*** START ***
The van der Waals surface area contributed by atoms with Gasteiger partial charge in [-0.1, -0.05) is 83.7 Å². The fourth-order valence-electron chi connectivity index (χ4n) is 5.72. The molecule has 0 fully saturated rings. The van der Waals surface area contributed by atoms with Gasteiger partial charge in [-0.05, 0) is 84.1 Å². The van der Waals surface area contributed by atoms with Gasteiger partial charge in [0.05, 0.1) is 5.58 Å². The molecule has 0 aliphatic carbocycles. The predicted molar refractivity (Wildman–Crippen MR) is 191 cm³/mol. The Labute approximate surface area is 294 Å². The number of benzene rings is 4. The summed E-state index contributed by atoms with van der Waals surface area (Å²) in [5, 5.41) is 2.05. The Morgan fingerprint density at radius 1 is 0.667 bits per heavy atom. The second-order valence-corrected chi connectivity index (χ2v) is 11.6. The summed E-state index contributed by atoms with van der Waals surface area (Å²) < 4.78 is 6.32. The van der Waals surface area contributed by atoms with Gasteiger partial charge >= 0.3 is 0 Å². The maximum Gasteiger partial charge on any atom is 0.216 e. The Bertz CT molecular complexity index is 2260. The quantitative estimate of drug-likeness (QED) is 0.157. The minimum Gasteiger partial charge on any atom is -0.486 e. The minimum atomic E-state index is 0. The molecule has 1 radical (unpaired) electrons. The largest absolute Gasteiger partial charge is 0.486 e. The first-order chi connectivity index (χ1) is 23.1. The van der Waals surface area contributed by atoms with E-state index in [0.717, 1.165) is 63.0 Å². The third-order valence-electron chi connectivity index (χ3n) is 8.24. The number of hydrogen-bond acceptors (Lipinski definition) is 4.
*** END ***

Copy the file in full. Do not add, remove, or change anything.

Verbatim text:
The van der Waals surface area contributed by atoms with Gasteiger partial charge in [-0.1, -0.05) is 83.7 Å². The fourth-order valence-electron chi connectivity index (χ4n) is 5.72. The molecule has 0 fully saturated rings. The van der Waals surface area contributed by atoms with Gasteiger partial charge in [-0.05, 0) is 84.1 Å². The van der Waals surface area contributed by atoms with Gasteiger partial charge in [0.05, 0.1) is 5.58 Å². The molecule has 0 aliphatic carbocycles. The predicted molar refractivity (Wildman–Crippen MR) is 191 cm³/mol. The Labute approximate surface area is 294 Å². The number of benzene rings is 4. The summed E-state index contributed by atoms with van der Waals surface area (Å²) in [5, 5.41) is 2.05. The Morgan fingerprint density at radius 1 is 0.667 bits per heavy atom. The second-order valence-corrected chi connectivity index (χ2v) is 11.6. The summed E-state index contributed by atoms with van der Waals surface area (Å²) < 4.78 is 6.32. The van der Waals surface area contributed by atoms with Gasteiger partial charge >= 0.3 is 0 Å². The maximum Gasteiger partial charge on any atom is 0.216 e. The Bertz CT molecular complexity index is 2260. The quantitative estimate of drug-likeness (QED) is 0.157. The minimum Gasteiger partial charge on any atom is -0.486 e. The minimum atomic E-state index is 0. The molecule has 1 radical (unpaired) electrons. The largest absolute Gasteiger partial charge is 0.486 e. The first-order chi connectivity index (χ1) is 23.1. The van der Waals surface area contributed by atoms with E-state index in [0.717, 1.165) is 63.0 Å². The third-order valence-electron chi connectivity index (χ3n) is 8.24. The number of hydrogen-bond acceptors (Lipinski definition) is 4.